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At workplaces, people want to feel at home: Maria Bourke

 At workplaces, people want to  feel at home: Maria Bourke
Maria Bourke, brand director, Asia Pacific, at Steelcase, the global leader in the office furniture and work life solutions industry. Photo courtesy of Steelcase
Maria Bourke is brand director, Asia Pacific, at Steelcase, the global leader in the office furniture and work life solutions industry. She is responsible for building brand awareness and engaging brand experiences while overseeing future direction of the brand in the region.

Maria has over 20 years’ of experience in brand, innovation and creative strategy with extensive multi-disciplinary design experience within in-house, corporate and consultancy. To date, she has covered electronics, lifestyle entertainment, luxury, workspace and technology sectors and worked with leading global brands across Europe, US and the Asia Pacific.

Maria was in New Delhi recently to launch Steelcase’s latest Series 1 office chairs which blend performance, style and choice. With 11 mix-and-match knit, flexor and lumbar colors, and a wide range of shell and finish options, Steelcase Series 1 offers an abundance of choice that enables organisations to express their brand in a way that represents them best.

The India market for workplace technology and design products has been estimated to be close to Rs 6,000 crore. Steelcase, a leading office furniture manufacturer, has been creating unique solutions for workers for about 105 years now. Since its entrance in India in 2008, the company has not only managed to safeguard its market share, but has also increased it, tapped all major cities and gained a wide portfolio of customers. India is a diverse market and to successfully support the workforce, Steelcase creates products led by insight and consumers’ behaviour.

Steelcase, a US-based company with a fiscal 2017 revenue of $3.0 billion and 13,000 employees, offers a comprehensive portfolio of architecture, furniture and technology products/services designed to support workplace wellbeing, increase productivity and foster social, economic and environmental sustainability. Some of its customers in India include Google, Facebook, Accenture, MasterCard, Dr. Reddy’s, Novartis, Pega, Jindal Steel, Infosys, Yahoo, etc.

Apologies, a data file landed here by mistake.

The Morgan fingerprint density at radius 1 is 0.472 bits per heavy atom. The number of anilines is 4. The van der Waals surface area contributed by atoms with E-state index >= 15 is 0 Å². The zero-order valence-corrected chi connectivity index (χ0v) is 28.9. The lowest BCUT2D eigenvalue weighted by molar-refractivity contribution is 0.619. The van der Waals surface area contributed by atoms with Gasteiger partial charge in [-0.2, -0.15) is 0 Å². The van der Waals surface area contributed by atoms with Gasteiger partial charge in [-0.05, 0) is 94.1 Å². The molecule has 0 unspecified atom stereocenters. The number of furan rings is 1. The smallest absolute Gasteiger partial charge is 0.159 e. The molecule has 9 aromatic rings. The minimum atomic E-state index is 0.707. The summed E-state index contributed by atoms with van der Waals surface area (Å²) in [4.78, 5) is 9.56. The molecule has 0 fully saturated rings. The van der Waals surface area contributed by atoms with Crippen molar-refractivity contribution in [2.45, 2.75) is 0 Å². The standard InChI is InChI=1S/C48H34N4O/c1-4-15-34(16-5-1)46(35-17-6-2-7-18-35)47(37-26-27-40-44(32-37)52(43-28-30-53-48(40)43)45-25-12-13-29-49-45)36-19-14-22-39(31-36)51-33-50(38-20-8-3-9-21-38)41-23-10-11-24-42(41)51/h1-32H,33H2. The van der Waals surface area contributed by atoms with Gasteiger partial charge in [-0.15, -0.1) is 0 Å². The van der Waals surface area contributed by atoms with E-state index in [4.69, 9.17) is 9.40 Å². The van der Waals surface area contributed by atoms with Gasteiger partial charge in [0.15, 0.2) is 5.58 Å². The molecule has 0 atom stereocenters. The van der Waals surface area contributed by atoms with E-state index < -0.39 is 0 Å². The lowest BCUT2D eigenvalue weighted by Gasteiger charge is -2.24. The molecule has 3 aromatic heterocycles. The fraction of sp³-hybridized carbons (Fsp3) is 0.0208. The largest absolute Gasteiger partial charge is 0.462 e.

In the last one decade, there has been a transformation in office spaces, with a major shift from traditional to modern design. In this interview, Maria talks about her role at Steelcase, the link between productivity and creativity and the trends in workspaces. 

“At Steelcase, we look at aspects like biophilia, which is bringing nature back in. We know that biophilia can optimise workspace productivity by 10 per cent. It makes people feel more rejuvenated and content,” says Maria. “We also see personalisation as key. We know that people want to wield control over spaces. Office spaces are where people stay longer in any organisation. They reflect an individual’s particular taste. At Steelcase, we are acutely aware of such trends and that’s how we have kept our game ahead. We have to understand what’s happening around workspaces so we connect, act and help organizations,” she says. 

Excerpts from the interview:

The Punch: Tell us about your role as brand director of Steelcase.

Maria Bourke: I joined Steelcase just over a year ago. I oversee the brand in Asia Pacific. It’s a brand new role, but we have an exciting team. Our job is to understand the markets and understand the relevancy in India, China and Japan. Steelcase is recognised as the pioneer company renowned for its workplace solutions. We have a team of researchers who bring in a lot of studies from various regions around the world and help us understand behaviours from different markets. We do not just design statistically, but design with a reason to be there. Steelcase realises that in the last 10-15 years, Asia Pacific has emerged as a very different region. It has got different energy, different ways. However, it’s an emerging market. This is where India starts to play its role and we know that India’s generation today is younger and we look at India and Japan for their young generations who are working in the teamwork space. India is youth driven and so its behaviour is different.
Our headquarters are based in the US, but we have a team in the Asia Pacific based out of Hong Kong. We’ve come to China and India specifically to understand innovation. What is happening in India is different from China but we realise that a big shift is happening. Silicon Valley, the leader of innovation, has started to see a change and companies have actually started to migrate towards Asia. Suddenly, Europe and America are looking at changing something in India, especially Bangalore (now Bengaluru). India has caught the attention of the world and some leading organisations and this is a great testing zone for innovations and fresh ideas. Since India is youth-centric, this is the big game changer globally.